Are we surrounded by spirit life? The following is a conversation I had with a practitioner who had started practicing shamanism, and then found things happening quickly, and unexpectedly!

In this situation that I recount below, the practitioner had a true, deep desire to interact with the spirits. If we approach shamanism with a willingness that is as open and prepared as this person was, then you also may find things moving forward quickly. Yet the speed with which the spirits showed up for him took him a bit by surprise.

It is the shaman who moves between the worlds, however it is because of the shaman’s perception, and hence their ability to serve as such a bridge between the worlds that the coming together of spirit life and human life happens. And sometimes, the spirits show up at what appears to be surprisingly close to ordinary reality.

“The first time I called in the directions I had a little bit of a difficult time knowing what to expect… The second day was sharply contrasting to the first. I performed the same practice and decided that I would do it again when I was done. After that I sat down on a rock and closed my eyes.

It felt as though I was being watched. I really felt as though the spirits had come that time, but the feeling was a little unnerving!”

Steve:   It might also be that they were there all along, the first time, and what is different this second time is that now you were more attuned to their presence?

“It’s a little difficult to explain what happened but I will try.  I saw something fly past me while my eyes were closed. Rather than seeing the actual being that flew by I just saw the movement. It was somewhat real because there were some small rocks that fell behind me when it flew past. That was a bit unnerving and I opened my eyes, got up, and started to walk back.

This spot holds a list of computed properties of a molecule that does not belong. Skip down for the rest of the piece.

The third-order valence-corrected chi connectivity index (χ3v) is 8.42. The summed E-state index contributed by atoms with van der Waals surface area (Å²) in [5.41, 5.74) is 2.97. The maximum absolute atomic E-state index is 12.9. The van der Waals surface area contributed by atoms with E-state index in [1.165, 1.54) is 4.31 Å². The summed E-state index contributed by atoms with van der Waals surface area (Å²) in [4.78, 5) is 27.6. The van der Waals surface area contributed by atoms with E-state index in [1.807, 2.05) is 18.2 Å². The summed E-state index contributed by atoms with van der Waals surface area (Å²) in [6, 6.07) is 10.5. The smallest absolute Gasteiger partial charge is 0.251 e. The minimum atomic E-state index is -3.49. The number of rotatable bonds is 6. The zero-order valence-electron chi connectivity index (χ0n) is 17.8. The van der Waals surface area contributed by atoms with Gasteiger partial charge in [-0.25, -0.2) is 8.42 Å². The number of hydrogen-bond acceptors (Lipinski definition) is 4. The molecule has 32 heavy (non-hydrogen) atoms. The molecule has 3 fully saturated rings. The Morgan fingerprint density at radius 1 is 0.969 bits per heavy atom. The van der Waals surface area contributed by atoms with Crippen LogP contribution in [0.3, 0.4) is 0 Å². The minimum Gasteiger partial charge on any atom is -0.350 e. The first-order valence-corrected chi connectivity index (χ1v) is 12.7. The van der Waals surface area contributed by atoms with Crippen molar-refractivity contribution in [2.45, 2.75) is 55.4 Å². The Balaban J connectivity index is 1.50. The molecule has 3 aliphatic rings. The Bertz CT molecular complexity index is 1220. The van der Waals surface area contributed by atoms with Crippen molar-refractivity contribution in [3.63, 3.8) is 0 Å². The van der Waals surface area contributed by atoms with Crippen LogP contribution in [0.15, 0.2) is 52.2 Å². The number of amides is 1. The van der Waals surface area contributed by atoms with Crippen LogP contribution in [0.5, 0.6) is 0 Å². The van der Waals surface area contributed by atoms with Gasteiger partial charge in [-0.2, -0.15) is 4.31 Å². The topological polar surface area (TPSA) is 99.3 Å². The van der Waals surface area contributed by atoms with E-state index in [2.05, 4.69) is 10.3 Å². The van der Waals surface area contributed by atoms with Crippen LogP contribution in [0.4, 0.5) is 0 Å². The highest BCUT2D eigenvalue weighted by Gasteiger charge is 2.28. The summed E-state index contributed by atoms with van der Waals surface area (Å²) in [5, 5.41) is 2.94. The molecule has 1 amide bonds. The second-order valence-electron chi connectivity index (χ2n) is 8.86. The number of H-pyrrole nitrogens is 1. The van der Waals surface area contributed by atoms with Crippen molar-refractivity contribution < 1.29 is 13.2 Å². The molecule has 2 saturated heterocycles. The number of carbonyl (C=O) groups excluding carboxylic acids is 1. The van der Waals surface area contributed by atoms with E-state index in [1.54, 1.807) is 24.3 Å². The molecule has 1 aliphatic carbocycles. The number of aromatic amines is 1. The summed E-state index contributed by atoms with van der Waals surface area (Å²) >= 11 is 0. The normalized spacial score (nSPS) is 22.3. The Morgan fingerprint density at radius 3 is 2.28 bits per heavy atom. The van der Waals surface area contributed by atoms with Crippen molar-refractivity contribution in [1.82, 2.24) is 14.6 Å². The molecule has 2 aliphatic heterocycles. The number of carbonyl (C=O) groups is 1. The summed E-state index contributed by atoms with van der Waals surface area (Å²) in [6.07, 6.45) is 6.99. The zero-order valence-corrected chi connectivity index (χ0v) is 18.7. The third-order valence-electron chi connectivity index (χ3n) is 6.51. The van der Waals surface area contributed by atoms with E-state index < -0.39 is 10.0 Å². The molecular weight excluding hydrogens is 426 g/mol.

As I walked I felt as though I was surrounded by beings. I kept seeing movement without seeing what was doing the moving!”

Steve:   Excellent. Now it is not always the case that spiritual activity will be directly manifested in ‘ordinary reality’. What is happening is that you are slipping into the shamanic state of consciousness and your awareness is enhanced. What this also means, is that if others were with you and not in this consciousness, they may not feel or sense the same as you. They might miss it entirely. This is why the shaman throughout history has been in service to their community. They do what the others are either unprepared or unable to do, by bridging the worlds.

“The feeling was not unsettling at all. It was a feeling of being surrounded, not threatened, just more real than anticipated. When my grandmother died years ago I saw and heard an umbrella move on its own at the funeral home after the wake. I saw another object move on its own shortly after that. Those are the experiences I can best relate this event to: you know what you saw, and it isn’t frightening, yet the brain has a hard time making sense of it. I guess I hadn’t expected the spirits to cross into ordinary reality.”